History

Angles was originally founded as a reproductive health care clinic called Links — North Shore Youth Health Service. The clinic opened its doors in 1973 in the basement of Northfield’s Josselyn Center after a local needs assessment indicated that area youth had a need for confidential, affordable services related to family planning and the prevention of sexually transmitted infections. The original mission statement was “to provide charitable, educational, and scientific services relative to drug abuse, sex life, and personal responsibility.”

The early years of the organization were marked by controversy, with opponents claiming that the clinic encouraged promiscuity and supporters citing young people’s need for and legal right to confidential reproductive health care. Meanwhile, the clinic was seeing over between 120 and 170 pregnant teens each year. Happily, times have changed, and with improved health education and the increased availability of contraception, Angles now sees just 10-20 pregnant clients a year.

David Littman, MD was the lead physician when the clinic first opened. At the end of 1974, the Board determined that a more formal position was needed, and Martin Kass, MD was named the first Medical Director in February of 1975. In 1995, Dr. Kass retired and Loren Hutter, MD was appointed to the position, which he still holds today.

While the clinic was initially offered to young women in high school, it has expanded over the years. A clinic for young men was added in 1997, providing testing and treatment for the most common sexually transmitted infections. Reflecting an increasing number of young people facing financial challenges, the clinic now serves teens and young adults up to age 25 — about 500 clients a year.

Our Community Education program began in 1974 with “Links on Wheels,” a program in which trained volunteers gave educational presentations about birth control and “venereal disease” to young people through schools and community groups. Our program reached 239 students that first year. Today, our Community Education Program offers 15 different programs to grades 5-12, covering responsible decision-making, building healthy relationships, and practical issues such as the prevention of substance abuse, acquaintance rape, sexually transmitted infections, and unplanned pregnancy. Our Community Education programs reach over 13,000 students each year.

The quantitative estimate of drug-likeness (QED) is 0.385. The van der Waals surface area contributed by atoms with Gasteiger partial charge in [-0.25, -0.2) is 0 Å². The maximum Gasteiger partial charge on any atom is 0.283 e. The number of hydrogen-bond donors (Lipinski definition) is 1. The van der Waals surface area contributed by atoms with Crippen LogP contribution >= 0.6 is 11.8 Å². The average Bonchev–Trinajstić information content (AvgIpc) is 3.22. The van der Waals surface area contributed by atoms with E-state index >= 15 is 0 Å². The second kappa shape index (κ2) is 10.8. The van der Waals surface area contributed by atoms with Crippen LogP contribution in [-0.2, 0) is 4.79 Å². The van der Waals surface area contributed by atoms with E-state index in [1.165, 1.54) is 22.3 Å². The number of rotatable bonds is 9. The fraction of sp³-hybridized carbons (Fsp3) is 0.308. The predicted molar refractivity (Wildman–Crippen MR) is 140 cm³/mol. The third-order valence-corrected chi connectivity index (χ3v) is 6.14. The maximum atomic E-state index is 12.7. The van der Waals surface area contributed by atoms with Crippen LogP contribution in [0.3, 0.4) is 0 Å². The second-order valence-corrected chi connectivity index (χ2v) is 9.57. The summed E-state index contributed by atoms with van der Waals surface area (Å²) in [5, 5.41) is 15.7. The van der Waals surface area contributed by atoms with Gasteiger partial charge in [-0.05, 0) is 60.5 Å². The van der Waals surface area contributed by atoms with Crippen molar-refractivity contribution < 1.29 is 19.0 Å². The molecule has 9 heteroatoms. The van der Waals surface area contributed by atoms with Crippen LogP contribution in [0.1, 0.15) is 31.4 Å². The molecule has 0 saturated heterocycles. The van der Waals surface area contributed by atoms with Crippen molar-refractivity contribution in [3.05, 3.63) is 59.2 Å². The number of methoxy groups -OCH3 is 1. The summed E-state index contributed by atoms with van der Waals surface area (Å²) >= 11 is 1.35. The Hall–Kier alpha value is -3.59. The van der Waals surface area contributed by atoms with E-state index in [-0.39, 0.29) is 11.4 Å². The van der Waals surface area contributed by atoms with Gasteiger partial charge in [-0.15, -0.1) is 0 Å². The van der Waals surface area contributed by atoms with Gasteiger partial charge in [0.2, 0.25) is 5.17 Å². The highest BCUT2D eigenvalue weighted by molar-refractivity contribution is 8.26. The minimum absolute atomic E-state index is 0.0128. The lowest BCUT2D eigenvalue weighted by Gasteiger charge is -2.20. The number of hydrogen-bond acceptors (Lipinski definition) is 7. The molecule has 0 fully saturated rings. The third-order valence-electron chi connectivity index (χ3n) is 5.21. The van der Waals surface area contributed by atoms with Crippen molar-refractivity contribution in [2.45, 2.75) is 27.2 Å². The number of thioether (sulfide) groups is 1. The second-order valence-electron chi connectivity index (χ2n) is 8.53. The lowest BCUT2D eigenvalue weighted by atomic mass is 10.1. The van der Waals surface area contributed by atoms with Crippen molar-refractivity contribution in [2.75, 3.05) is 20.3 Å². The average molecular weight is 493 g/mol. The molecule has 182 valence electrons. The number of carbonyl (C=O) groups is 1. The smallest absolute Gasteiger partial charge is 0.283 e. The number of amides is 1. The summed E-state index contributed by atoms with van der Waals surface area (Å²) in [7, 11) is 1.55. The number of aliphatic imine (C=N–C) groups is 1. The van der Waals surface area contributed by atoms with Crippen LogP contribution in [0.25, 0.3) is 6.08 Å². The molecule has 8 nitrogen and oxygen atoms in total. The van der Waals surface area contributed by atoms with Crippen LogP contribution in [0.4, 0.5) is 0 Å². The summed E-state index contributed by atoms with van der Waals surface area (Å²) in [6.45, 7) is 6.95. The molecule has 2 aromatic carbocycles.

In 1991, Links partnered with other local organizations to create the Young Parent Mentor Program, which matched parenting teens with adult mentors from the community. The program was discontinued in 2009 due to decreasing demand.

The Pride Youth Program, which provides support and education for teens who identify as lesbian, gay, bisexual, or transgender (LGBT), was founded in 1993 after a local high school student pointed out that there were no community services available to address the needs of this population. The Pride Youth Program now reaches 150 to 200 LGBT youth a year with weekly meetings for high school students in Evanston, Gurnee, Northfield, and Palatine, and weekly meetings for middle school students in Evanston and Northbrook. Staff and volunteers provide ongoing support and education regarding the coming out process, dealing with discrimination, building healthy relationships, and the prevention of HIV and other sexually transmitted infections.

In 2013, the organization celebrated its 40th anniversary year. As we reflected on how our work has evolved through the years, we recognized that we had outgrown the original name of the organization, chosen so many years ago. We also recognized that what hadn’t changed: young people concerned with their sexuality want options, perspectives, choices – and genuine, informative interactions with supportive adults.

In May of 2014, Links became Angles. Our programs, address, telephone number, and staff remain the same. Our new name reflects our renewed commitment that regardless of which program they engage in, whether they are concerned about sexual health or sexual identity, the teens and young adults we serve will find the help and guidance they need to think things through from every angle, so they can find what’s right for them.